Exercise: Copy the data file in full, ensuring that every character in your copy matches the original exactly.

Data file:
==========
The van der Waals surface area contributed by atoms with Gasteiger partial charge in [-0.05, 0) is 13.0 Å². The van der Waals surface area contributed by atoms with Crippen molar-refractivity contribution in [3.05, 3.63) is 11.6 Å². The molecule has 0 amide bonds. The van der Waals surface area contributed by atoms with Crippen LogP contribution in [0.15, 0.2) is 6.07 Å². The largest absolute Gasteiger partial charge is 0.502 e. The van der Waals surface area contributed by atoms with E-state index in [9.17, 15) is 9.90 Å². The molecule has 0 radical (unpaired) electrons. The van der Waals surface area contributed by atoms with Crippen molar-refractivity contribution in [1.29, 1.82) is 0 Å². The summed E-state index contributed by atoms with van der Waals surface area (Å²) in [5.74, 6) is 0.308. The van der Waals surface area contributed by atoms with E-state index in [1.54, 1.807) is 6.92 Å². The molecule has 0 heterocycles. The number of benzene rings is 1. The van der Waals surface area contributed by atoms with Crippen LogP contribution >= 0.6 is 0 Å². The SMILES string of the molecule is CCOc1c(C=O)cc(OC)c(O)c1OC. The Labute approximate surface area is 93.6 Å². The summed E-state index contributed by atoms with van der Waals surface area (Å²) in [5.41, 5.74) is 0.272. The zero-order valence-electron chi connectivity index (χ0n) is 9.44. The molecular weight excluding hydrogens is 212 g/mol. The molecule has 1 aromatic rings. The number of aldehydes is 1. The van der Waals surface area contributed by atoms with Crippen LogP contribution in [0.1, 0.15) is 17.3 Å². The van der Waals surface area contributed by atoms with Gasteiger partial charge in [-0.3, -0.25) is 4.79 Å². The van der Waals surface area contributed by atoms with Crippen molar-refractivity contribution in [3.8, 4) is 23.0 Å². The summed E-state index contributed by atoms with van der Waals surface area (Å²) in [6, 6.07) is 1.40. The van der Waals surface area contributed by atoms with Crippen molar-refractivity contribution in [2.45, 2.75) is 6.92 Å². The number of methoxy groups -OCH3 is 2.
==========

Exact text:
The van der Waals surface area contributed by atoms with Gasteiger partial charge in [-0.05, 0) is 13.0 Å². The van der Waals surface area contributed by atoms with Crippen molar-refractivity contribution in [3.05, 3.63) is 11.6 Å². The molecule has 0 amide bonds. The van der Waals surface area contributed by atoms with Crippen LogP contribution in [0.15, 0.2) is 6.07 Å². The largest absolute Gasteiger partial charge is 0.502 e. The van der Waals surface area contributed by atoms with E-state index in [9.17, 15) is 9.90 Å². The molecule has 0 radical (unpaired) electrons. The van der Waals surface area contributed by atoms with Crippen molar-refractivity contribution in [1.29, 1.82) is 0 Å². The summed E-state index contributed by atoms with van der Waals surface area (Å²) in [5.74, 6) is 0.308. The van der Waals surface area contributed by atoms with E-state index in [1.54, 1.807) is 6.92 Å². The molecule has 0 heterocycles. The number of benzene rings is 1. The van der Waals surface area contributed by atoms with Crippen LogP contribution >= 0.6 is 0 Å². The SMILES string of the molecule is CCOc1c(C=O)cc(OC)c(O)c1OC. The Labute approximate surface area is 93.6 Å². The summed E-state index contributed by atoms with van der Waals surface area (Å²) in [5.41, 5.74) is 0.272. The zero-order valence-electron chi connectivity index (χ0n) is 9.44. The molecular weight excluding hydrogens is 212 g/mol. The molecule has 1 aromatic rings. The number of aldehydes is 1. The van der Waals surface area contributed by atoms with Crippen LogP contribution in [0.1, 0.15) is 17.3 Å². The van der Waals surface area contributed by atoms with Gasteiger partial charge in [-0.3, -0.25) is 4.79 Å². The van der Waals surface area contributed by atoms with Crippen molar-refractivity contribution in [3.8, 4) is 23.0 Å². The summed E-state index contributed by atoms with van der Waals surface area (Å²) in [6, 6.07) is 1.40. The van der Waals surface area contributed by atoms with Crippen molar-refractivity contribution in [2.45, 2.75) is 6.92 Å². The number of methoxy groups -OCH3 is 2.